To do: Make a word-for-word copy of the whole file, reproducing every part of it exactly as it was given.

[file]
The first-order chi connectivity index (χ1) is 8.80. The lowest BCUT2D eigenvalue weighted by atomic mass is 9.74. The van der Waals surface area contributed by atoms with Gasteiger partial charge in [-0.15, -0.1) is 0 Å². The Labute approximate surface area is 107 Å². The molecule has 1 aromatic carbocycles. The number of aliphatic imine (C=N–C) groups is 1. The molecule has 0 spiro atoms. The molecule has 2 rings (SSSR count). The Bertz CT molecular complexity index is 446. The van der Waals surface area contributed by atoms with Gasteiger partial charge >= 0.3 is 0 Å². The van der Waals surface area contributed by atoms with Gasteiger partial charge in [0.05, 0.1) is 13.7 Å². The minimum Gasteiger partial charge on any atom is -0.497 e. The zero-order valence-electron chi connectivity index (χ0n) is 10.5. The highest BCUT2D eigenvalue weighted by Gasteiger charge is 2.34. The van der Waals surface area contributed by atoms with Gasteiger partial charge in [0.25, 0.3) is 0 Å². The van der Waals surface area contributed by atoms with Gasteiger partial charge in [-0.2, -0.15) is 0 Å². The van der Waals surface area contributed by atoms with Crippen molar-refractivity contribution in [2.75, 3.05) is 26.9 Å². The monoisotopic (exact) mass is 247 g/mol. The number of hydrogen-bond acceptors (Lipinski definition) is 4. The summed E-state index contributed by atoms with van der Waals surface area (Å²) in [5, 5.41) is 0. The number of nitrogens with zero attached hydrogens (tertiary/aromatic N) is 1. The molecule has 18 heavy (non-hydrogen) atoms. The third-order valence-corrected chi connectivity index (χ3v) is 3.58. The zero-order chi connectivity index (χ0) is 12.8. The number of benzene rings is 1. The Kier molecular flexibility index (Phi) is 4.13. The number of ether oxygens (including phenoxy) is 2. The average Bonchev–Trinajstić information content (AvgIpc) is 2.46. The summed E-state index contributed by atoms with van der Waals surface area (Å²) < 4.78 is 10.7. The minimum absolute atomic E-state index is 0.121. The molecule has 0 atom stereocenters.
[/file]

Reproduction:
The first-order chi connectivity index (χ1) is 8.80. The lowest BCUT2D eigenvalue weighted by atomic mass is 9.74. The van der Waals surface area contributed by atoms with Gasteiger partial charge in [-0.15, -0.1) is 0 Å². The Labute approximate surface area is 107 Å². The molecule has 1 aromatic carbocycles. The number of aliphatic imine (C=N–C) groups is 1. The molecule has 0 spiro atoms. The molecule has 2 rings (SSSR count). The Bertz CT molecular complexity index is 446. The van der Waals surface area contributed by atoms with Gasteiger partial charge >= 0.3 is 0 Å². The van der Waals surface area contributed by atoms with Gasteiger partial charge in [0.05, 0.1) is 13.7 Å². The minimum Gasteiger partial charge on any atom is -0.497 e. The zero-order valence-electron chi connectivity index (χ0n) is 10.5. The highest BCUT2D eigenvalue weighted by Gasteiger charge is 2.34. The van der Waals surface area contributed by atoms with Gasteiger partial charge in [0.25, 0.3) is 0 Å². The van der Waals surface area contributed by atoms with Gasteiger partial charge in [-0.2, -0.15) is 0 Å². The van der Waals surface area contributed by atoms with Crippen molar-refractivity contribution in [2.75, 3.05) is 26.9 Å². The monoisotopic (exact) mass is 247 g/mol. The number of hydrogen-bond acceptors (Lipinski definition) is 4. The summed E-state index contributed by atoms with van der Waals surface area (Å²) in [5, 5.41) is 0. The number of nitrogens with zero attached hydrogens (tertiary/aromatic N) is 1. The molecule has 18 heavy (non-hydrogen) atoms. The third-order valence-corrected chi connectivity index (χ3v) is 3.58. The zero-order chi connectivity index (χ0) is 12.8. The number of benzene rings is 1. The Kier molecular flexibility index (Phi) is 4.13. The number of ether oxygens (including phenoxy) is 2. The average Bonchev–Trinajstić information content (AvgIpc) is 2.46. The summed E-state index contributed by atoms with van der Waals surface area (Å²) < 4.78 is 10.7. The minimum absolute atomic E-state index is 0.121. The molecule has 0 atom stereocenters.